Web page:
Brides and grooms have long seen Tiffany (TIF) and its little blue boxes as symbols of everlasting love. Now, the high-end jeweler has a new message: Love comes in many forms.
The 178-year-old company is featuring a same-sex couple in an ad campaign for the first time. In the photograph, a male couple sits on the steps of a brownstone, with the pair sharing an affectionate touch on the knee and a smile.
The image is just one of seven scenes shot by fashion photographer Peter Lindbergh for a spring ad campaign with the tag line "Will You?" The message, said spokeswoman Linda Buckley, is to reflect "a modern approach to love and romance."
"Nowadays, the road to marriage is no longer linear and true love can happen more than once with love stories coming in a variety of forms," she wrote in an email to CBS MoneyWatch.
The black-and-white ad campaign's other images feature heterosexual couples. Still, the fact that mainstream marketers such as Tiffany are including same-sex couples illustrates how Americans are increasingly embracing diversity.
Last year, Honey Maid won legions of fans with its campaign celebrating diverse families, which included biracial and gay families. While that ad drew some negative comments, the overall response was positive, with many consumers pledging to switch to the Mondelez (MDLZ) brand.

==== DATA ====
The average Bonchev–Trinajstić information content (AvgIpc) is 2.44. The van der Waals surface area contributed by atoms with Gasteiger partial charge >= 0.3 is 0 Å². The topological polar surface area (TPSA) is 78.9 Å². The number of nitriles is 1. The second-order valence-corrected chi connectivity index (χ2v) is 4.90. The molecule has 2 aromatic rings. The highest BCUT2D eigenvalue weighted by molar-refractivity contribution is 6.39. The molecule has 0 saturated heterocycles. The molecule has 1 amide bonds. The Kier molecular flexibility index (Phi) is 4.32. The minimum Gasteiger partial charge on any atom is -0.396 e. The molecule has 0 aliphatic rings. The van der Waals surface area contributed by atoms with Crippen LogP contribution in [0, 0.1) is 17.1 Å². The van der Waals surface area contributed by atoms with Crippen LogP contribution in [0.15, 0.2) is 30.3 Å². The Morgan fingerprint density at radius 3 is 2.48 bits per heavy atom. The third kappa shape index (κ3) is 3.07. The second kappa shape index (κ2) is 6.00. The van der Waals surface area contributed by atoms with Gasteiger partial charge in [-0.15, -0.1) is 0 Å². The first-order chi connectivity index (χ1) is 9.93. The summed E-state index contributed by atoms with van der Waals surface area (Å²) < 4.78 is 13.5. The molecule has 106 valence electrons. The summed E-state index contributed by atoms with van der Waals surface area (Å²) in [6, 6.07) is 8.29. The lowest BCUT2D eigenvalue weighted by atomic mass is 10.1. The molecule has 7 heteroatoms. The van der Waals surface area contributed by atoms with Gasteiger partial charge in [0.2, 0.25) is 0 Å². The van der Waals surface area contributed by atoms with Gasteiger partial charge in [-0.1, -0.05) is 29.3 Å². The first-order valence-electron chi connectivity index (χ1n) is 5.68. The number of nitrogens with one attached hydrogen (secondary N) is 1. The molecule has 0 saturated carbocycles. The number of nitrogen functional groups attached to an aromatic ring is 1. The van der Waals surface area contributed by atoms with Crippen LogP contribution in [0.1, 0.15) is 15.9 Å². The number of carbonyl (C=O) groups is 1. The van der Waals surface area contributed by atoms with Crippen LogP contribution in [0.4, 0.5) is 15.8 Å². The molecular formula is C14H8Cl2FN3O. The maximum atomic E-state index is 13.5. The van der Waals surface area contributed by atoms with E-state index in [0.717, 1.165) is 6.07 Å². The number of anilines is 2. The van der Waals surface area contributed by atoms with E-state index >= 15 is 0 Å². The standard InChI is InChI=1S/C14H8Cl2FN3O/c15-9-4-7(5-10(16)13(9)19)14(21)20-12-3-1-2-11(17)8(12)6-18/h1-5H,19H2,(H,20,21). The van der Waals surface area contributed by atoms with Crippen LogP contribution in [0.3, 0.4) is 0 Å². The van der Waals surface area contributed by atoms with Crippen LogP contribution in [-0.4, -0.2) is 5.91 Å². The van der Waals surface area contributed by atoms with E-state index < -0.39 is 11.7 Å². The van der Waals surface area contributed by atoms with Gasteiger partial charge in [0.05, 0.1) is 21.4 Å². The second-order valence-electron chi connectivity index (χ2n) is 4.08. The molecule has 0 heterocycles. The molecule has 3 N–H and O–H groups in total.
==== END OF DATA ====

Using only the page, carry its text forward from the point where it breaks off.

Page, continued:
Tiffany is rolling out the campaign at a time when public support for gay marriage has reached a new high. About 55 percent of Americans support the law recognizing same-sex marriages, up from 42 percent in 2004, according to Gallup. Advocates of same-sex marriage have been winning victories in states from Alaska to New Jersey.
Younger Americans are also more likely to support same-sex marriage: 78 percent of people between 18 to 29 years old say they believe it should be legal. Given that younger people are the most likely to be in the market for engagement and wedding rings -- and would therefore notice the ads -- Tiffany may be making a smart marketing decision with its equity-supporting campaign. After all, more than half of Millennials say they support gay rights, more than any other generation, Pew found in a 2014 survey.
Gay weddings are also forecast to blossom into big business. Same-sex marriages could deliver $1.9 billion in spending in the states where they're now legal, according to a study from the UCLA School of Law and Credit Suisse.
On Monday, however, Tiffany investors were focusing far more on the company's announcement that it's lowering its profit forecast for the year ending Jan. 31 after recording disappointing holiday sales. In afternoon trading the shares were getting hammered, down more than 14 percent to $88.73.